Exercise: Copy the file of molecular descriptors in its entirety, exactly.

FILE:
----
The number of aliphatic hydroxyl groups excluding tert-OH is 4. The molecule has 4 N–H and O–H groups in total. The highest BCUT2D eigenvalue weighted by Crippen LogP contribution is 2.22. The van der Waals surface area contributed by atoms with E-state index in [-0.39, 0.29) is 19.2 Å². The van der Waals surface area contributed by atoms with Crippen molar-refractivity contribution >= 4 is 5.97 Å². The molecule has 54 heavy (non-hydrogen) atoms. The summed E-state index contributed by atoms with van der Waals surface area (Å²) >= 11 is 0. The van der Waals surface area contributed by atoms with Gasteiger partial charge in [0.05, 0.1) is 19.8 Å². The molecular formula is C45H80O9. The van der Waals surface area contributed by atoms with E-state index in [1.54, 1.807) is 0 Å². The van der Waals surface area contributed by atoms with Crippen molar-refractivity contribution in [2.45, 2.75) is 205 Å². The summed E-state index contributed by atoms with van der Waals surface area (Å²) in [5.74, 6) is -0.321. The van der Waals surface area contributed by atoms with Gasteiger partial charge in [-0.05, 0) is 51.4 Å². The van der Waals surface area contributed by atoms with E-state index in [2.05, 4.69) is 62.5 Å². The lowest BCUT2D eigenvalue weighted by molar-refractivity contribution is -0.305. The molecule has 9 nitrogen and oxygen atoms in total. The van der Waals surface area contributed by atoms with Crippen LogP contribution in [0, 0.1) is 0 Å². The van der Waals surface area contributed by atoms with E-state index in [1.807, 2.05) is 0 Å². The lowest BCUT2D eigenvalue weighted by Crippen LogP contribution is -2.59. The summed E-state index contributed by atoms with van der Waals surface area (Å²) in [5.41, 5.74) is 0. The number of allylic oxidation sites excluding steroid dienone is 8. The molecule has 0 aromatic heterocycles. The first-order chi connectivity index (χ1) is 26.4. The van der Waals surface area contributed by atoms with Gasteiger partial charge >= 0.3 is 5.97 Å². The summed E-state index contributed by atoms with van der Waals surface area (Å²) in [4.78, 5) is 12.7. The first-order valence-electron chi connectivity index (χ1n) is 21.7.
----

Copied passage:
The number of aliphatic hydroxyl groups excluding tert-OH is 4. The molecule has 4 N–H and O–H groups in total. The highest BCUT2D eigenvalue weighted by Crippen LogP contribution is 2.22. The van der Waals surface area contributed by atoms with E-state index in [-0.39, 0.29) is 19.2 Å². The van der Waals surface area contributed by atoms with Crippen molar-refractivity contribution >= 4 is 5.97 Å². The molecule has 54 heavy (non-hydrogen) atoms. The summed E-state index contributed by atoms with van der Waals surface area (Å²) >= 11 is 0. The van der Waals surface area contributed by atoms with Gasteiger partial charge in [0.05, 0.1) is 19.8 Å². The molecular formula is C45H80O9. The van der Waals surface area contributed by atoms with E-state index in [1.54, 1.807) is 0 Å². The van der Waals surface area contributed by atoms with Crippen molar-refractivity contribution in [2.45, 2.75) is 205 Å². The summed E-state index contributed by atoms with van der Waals surface area (Å²) in [5.74, 6) is -0.321. The van der Waals surface area contributed by atoms with Gasteiger partial charge in [-0.05, 0) is 51.4 Å². The van der Waals surface area contributed by atoms with E-state index in [2.05, 4.69) is 62.5 Å². The lowest BCUT2D eigenvalue weighted by molar-refractivity contribution is -0.305. The molecule has 9 nitrogen and oxygen atoms in total. The van der Waals surface area contributed by atoms with Crippen LogP contribution in [0, 0.1) is 0 Å². The van der Waals surface area contributed by atoms with E-state index in [1.807, 2.05) is 0 Å². The lowest BCUT2D eigenvalue weighted by Crippen LogP contribution is -2.59. The summed E-state index contributed by atoms with van der Waals surface area (Å²) in [5.41, 5.74) is 0. The number of allylic oxidation sites excluding steroid dienone is 8. The molecule has 0 aromatic heterocycles. The first-order chi connectivity index (χ1) is 26.4. The van der Waals surface area contributed by atoms with Gasteiger partial charge >= 0.3 is 5.97 Å². The summed E-state index contributed by atoms with van der Waals surface area (Å²) in [4.78, 5) is 12.7. The first-order valence-electron chi connectivity index (χ1n) is 21.7.